Behind China, the four largest coal-generating countries all saw coal power decline in 2020: India (-5 percent), the United States (-20 percent), Japan (-1 percent) and South Korea (-13 percent). India’s coal power declined for a second consecutive year in 2020 (-5 percent), driven by growth in solar (+27 percent) and a drop in electricity demand (-2 percent) due to the impact of COVID-19. 

“India has started its clean electricity transition”, said Ember’s senior analyst, Aditya Lolla. “India now needs to ramp up wind and solar considerably in the next decade to both replace coal and meet rising electricity demand. India has the opportunity to ensure that coal generation doesn’t see a resurgence after the last two years of coal falling.”

Key Highlights for India:

  • The report also detailed that India’s wind and solar generation tripled in five years. It rose from 39 TWh in 2015 to 119 TWh in 2020, two-thirds of which came from solar. But their annual growth rate slowed every year from +40 percent in 2016 to just +9 percent in 2020.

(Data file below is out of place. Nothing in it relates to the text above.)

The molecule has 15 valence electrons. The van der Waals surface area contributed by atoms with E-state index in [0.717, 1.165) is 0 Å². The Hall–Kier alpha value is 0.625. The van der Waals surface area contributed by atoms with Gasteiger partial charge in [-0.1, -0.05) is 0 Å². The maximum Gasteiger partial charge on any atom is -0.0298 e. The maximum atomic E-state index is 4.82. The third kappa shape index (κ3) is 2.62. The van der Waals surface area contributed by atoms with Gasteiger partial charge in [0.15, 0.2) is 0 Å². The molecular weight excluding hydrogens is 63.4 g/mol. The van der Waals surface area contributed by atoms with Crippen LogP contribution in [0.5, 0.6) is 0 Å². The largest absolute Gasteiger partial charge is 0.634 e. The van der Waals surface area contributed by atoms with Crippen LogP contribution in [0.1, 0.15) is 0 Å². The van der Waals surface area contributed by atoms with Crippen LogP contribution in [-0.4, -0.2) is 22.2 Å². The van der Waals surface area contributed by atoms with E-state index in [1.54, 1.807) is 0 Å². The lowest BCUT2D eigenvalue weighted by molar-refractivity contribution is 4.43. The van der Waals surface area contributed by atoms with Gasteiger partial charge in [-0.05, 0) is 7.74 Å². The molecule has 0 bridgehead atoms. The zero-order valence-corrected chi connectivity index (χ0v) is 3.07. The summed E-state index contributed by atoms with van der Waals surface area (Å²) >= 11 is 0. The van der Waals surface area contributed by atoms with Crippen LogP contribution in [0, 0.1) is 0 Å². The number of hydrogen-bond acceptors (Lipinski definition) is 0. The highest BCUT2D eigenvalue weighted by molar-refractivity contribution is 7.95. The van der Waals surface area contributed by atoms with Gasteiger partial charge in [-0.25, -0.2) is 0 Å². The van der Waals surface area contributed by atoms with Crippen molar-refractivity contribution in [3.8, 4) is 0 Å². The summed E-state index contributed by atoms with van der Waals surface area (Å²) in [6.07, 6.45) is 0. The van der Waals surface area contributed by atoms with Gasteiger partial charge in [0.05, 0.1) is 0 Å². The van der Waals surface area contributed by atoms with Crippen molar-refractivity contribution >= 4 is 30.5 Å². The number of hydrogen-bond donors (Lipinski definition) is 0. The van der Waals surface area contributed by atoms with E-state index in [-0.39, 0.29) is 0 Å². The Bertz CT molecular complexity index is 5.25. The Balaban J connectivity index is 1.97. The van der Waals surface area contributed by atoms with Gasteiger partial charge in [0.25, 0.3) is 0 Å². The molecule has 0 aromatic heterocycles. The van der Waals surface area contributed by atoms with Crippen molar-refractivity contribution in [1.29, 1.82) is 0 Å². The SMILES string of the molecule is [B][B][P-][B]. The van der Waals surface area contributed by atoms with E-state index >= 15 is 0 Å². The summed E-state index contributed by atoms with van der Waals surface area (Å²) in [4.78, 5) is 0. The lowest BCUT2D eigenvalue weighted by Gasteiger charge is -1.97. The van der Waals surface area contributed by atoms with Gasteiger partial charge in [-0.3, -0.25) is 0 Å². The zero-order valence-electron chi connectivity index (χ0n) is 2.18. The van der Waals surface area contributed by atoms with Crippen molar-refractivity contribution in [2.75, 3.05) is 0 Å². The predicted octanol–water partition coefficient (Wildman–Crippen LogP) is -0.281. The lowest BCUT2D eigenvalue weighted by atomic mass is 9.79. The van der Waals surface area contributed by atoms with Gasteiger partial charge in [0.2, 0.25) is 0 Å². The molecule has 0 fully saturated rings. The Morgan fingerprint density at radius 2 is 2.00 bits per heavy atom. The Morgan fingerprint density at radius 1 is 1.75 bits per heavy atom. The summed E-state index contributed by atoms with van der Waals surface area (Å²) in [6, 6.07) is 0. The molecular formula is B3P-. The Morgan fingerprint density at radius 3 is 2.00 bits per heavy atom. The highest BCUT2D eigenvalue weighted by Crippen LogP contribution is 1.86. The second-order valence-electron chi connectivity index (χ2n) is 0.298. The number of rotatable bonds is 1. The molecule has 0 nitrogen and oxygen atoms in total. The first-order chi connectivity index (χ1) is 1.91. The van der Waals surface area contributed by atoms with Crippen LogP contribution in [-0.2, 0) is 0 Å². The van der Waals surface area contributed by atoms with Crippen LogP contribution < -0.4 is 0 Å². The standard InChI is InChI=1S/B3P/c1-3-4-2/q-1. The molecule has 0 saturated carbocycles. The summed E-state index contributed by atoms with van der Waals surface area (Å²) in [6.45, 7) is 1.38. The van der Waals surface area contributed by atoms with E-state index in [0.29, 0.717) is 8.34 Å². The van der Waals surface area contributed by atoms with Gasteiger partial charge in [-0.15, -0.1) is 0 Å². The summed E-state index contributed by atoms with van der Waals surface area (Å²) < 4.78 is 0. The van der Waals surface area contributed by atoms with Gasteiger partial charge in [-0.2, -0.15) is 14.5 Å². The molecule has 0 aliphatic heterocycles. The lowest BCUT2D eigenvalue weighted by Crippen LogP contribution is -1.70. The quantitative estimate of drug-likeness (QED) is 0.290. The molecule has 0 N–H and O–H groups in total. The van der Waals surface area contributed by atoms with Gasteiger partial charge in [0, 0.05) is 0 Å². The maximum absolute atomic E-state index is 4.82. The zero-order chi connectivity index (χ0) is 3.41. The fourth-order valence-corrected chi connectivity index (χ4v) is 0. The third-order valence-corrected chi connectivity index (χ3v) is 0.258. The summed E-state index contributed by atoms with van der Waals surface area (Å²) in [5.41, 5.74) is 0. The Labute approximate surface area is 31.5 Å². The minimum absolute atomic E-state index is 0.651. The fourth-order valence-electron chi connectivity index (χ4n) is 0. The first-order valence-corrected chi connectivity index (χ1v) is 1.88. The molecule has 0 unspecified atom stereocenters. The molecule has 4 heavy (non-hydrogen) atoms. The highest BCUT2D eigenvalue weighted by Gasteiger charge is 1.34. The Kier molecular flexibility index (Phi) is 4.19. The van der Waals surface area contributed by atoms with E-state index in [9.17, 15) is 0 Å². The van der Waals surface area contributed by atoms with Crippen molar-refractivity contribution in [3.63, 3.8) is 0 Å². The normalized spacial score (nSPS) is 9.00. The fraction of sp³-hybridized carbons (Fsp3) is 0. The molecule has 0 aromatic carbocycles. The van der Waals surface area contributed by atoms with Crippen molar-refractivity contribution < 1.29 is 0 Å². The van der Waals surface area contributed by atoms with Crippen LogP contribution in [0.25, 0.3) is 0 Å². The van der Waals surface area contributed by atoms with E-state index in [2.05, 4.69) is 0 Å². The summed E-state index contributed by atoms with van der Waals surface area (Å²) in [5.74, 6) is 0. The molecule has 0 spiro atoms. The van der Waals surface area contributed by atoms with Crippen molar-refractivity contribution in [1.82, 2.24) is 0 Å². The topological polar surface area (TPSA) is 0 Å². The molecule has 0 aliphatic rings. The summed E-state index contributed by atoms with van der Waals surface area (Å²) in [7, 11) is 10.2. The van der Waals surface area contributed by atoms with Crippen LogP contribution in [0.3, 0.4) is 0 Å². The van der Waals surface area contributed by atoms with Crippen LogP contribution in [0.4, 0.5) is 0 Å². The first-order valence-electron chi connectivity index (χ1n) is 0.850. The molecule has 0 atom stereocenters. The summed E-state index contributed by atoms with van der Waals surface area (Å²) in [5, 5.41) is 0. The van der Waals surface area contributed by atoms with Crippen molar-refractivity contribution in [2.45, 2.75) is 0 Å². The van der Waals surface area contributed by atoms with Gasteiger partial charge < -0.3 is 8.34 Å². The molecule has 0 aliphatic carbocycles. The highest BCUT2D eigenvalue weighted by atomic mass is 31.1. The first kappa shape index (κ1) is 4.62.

• The report also highlighted that in the same period, India’s electricity demand rose by 18 percent. Electricity production also increased by 18 percent. Solar and wind met 26 percent and 14 percent of this rise respectively. In total clean electricity supplied 57 percent of the increased production, which resulted in 43 percent being met from rising fossil (mostly coal) generation.
  • India’s coal generation collapsed in 2020 as the country’s electricity demand fell and solar continued to grow. Coal generation fell by 5 percent (-52 TWh)  in India in 2020, its largest fall since at least 1990. This was in large part due to a 2 percent (-32 TWh) fall in electricity demand (the first annual fall since at least 2000) caused by confinement measures to tackle the Covid-19 pandemic. Further, India also increased its solar generation by 26 percent (+13 TWh) as it added 3.2 GW of new solar capacity in 2020, although the pace of new solar capacity addition was considerably less compared to 2019.
Coal Generation 2020